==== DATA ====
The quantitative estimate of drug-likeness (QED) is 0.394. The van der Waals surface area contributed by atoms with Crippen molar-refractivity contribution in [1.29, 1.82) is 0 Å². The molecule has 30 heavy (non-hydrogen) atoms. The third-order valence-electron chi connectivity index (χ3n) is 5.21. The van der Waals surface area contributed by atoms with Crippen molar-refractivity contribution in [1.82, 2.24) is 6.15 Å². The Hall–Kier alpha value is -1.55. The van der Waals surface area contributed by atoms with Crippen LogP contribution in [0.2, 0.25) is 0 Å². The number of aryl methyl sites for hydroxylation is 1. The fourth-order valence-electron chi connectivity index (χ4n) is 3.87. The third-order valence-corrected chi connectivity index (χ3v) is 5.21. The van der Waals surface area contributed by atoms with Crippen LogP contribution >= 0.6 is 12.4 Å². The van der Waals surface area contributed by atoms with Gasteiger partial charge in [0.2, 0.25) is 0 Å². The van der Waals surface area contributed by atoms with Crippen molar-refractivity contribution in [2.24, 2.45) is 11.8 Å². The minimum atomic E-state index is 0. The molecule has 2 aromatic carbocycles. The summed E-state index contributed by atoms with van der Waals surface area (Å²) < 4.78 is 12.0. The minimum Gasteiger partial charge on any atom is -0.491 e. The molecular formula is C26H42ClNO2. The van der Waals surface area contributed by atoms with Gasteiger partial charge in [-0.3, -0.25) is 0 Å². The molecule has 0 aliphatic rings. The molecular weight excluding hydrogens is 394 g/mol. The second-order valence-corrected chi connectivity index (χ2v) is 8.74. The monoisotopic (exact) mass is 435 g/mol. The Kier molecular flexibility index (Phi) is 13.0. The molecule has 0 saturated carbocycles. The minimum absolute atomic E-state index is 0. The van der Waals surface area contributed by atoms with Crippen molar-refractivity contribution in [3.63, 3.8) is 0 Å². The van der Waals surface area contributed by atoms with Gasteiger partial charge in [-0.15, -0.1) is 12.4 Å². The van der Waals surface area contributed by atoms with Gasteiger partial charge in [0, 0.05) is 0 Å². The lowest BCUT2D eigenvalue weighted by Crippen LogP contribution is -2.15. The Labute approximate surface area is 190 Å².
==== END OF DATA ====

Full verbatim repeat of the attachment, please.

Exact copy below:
The quantitative estimate of drug-likeness (QED) is 0.394. The van der Waals surface area contributed by atoms with Crippen molar-refractivity contribution in [1.29, 1.82) is 0 Å². The molecule has 30 heavy (non-hydrogen) atoms. The third-order valence-electron chi connectivity index (χ3n) is 5.21. The van der Waals surface area contributed by atoms with Crippen molar-refractivity contribution in [1.82, 2.24) is 6.15 Å². The Hall–Kier alpha value is -1.55. The van der Waals surface area contributed by atoms with Crippen LogP contribution in [0.2, 0.25) is 0 Å². The number of aryl methyl sites for hydroxylation is 1. The fourth-order valence-electron chi connectivity index (χ4n) is 3.87. The third-order valence-corrected chi connectivity index (χ3v) is 5.21. The van der Waals surface area contributed by atoms with Crippen LogP contribution >= 0.6 is 12.4 Å². The van der Waals surface area contributed by atoms with Gasteiger partial charge in [0.2, 0.25) is 0 Å². The van der Waals surface area contributed by atoms with Crippen molar-refractivity contribution in [2.24, 2.45) is 11.8 Å². The minimum atomic E-state index is 0. The molecule has 2 aromatic carbocycles. The summed E-state index contributed by atoms with van der Waals surface area (Å²) < 4.78 is 12.0. The minimum Gasteiger partial charge on any atom is -0.491 e. The molecular formula is C26H42ClNO2. The van der Waals surface area contributed by atoms with Gasteiger partial charge in [-0.3, -0.25) is 0 Å². The molecule has 0 aliphatic rings. The molecular weight excluding hydrogens is 394 g/mol. The second-order valence-corrected chi connectivity index (χ2v) is 8.74. The monoisotopic (exact) mass is 435 g/mol. The Kier molecular flexibility index (Phi) is 13.0. The molecule has 0 saturated carbocycles. The minimum absolute atomic E-state index is 0. The van der Waals surface area contributed by atoms with Crippen molar-refractivity contribution in [3.63, 3.8) is 0 Å². The van der Waals surface area contributed by atoms with Gasteiger partial charge in [-0.15, -0.1) is 12.4 Å². The van der Waals surface area contributed by atoms with Gasteiger partial charge in [0, 0.05) is 0 Å². The lowest BCUT2D eigenvalue weighted by Crippen LogP contribution is -2.15. The Labute approximate surface area is 190 Å².